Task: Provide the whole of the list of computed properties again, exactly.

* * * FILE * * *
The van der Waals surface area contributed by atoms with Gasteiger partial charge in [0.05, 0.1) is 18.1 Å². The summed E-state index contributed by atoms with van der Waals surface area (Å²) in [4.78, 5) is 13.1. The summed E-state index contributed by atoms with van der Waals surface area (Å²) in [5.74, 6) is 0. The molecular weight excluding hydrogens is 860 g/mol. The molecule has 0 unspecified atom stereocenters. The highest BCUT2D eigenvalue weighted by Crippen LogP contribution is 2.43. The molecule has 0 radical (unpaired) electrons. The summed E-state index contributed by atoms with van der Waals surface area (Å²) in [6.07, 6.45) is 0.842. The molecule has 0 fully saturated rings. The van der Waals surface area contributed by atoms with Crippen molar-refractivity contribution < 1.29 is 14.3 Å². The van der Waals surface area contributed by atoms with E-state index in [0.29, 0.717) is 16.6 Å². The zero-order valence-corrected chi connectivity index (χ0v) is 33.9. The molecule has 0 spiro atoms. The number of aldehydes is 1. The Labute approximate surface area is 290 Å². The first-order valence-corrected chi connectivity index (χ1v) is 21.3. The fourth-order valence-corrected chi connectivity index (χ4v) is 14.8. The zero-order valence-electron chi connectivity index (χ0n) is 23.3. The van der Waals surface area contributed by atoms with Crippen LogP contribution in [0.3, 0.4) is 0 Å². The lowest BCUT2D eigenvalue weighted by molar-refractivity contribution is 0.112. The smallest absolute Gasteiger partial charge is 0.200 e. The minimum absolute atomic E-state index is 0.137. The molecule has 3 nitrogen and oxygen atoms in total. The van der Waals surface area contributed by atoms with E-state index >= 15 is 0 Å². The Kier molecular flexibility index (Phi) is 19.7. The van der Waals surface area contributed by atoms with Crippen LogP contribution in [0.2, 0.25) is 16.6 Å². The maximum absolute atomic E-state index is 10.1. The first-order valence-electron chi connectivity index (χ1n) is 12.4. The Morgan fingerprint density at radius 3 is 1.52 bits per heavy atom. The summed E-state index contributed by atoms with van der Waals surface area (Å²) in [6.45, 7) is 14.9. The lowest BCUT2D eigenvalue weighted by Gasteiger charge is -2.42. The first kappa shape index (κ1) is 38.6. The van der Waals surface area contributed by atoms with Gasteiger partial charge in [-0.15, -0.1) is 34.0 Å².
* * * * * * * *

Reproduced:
The van der Waals surface area contributed by atoms with Gasteiger partial charge in [0.05, 0.1) is 18.1 Å². The summed E-state index contributed by atoms with van der Waals surface area (Å²) in [4.78, 5) is 13.1. The summed E-state index contributed by atoms with van der Waals surface area (Å²) in [5.74, 6) is 0. The molecular weight excluding hydrogens is 860 g/mol. The molecule has 0 unspecified atom stereocenters. The highest BCUT2D eigenvalue weighted by Crippen LogP contribution is 2.43. The molecule has 0 radical (unpaired) electrons. The summed E-state index contributed by atoms with van der Waals surface area (Å²) in [6.07, 6.45) is 0.842. The molecule has 0 fully saturated rings. The van der Waals surface area contributed by atoms with Crippen molar-refractivity contribution < 1.29 is 14.3 Å². The van der Waals surface area contributed by atoms with E-state index in [0.29, 0.717) is 16.6 Å². The zero-order valence-corrected chi connectivity index (χ0v) is 33.9. The molecule has 0 spiro atoms. The number of aldehydes is 1. The Labute approximate surface area is 290 Å². The first-order valence-corrected chi connectivity index (χ1v) is 21.3. The fourth-order valence-corrected chi connectivity index (χ4v) is 14.8. The zero-order valence-electron chi connectivity index (χ0n) is 23.3. The van der Waals surface area contributed by atoms with Crippen LogP contribution in [0.3, 0.4) is 0 Å². The lowest BCUT2D eigenvalue weighted by molar-refractivity contribution is 0.112. The smallest absolute Gasteiger partial charge is 0.200 e. The minimum absolute atomic E-state index is 0.137. The molecule has 3 nitrogen and oxygen atoms in total. The van der Waals surface area contributed by atoms with E-state index >= 15 is 0 Å². The Kier molecular flexibility index (Phi) is 19.7. The van der Waals surface area contributed by atoms with Crippen LogP contribution in [0.2, 0.25) is 16.6 Å². The maximum absolute atomic E-state index is 10.1. The first-order valence-electron chi connectivity index (χ1n) is 12.4. The Morgan fingerprint density at radius 3 is 1.52 bits per heavy atom. The summed E-state index contributed by atoms with van der Waals surface area (Å²) in [6.45, 7) is 14.9. The lowest BCUT2D eigenvalue weighted by Gasteiger charge is -2.42. The first kappa shape index (κ1) is 38.6. The van der Waals surface area contributed by atoms with Gasteiger partial charge in [-0.15, -0.1) is 34.0 Å².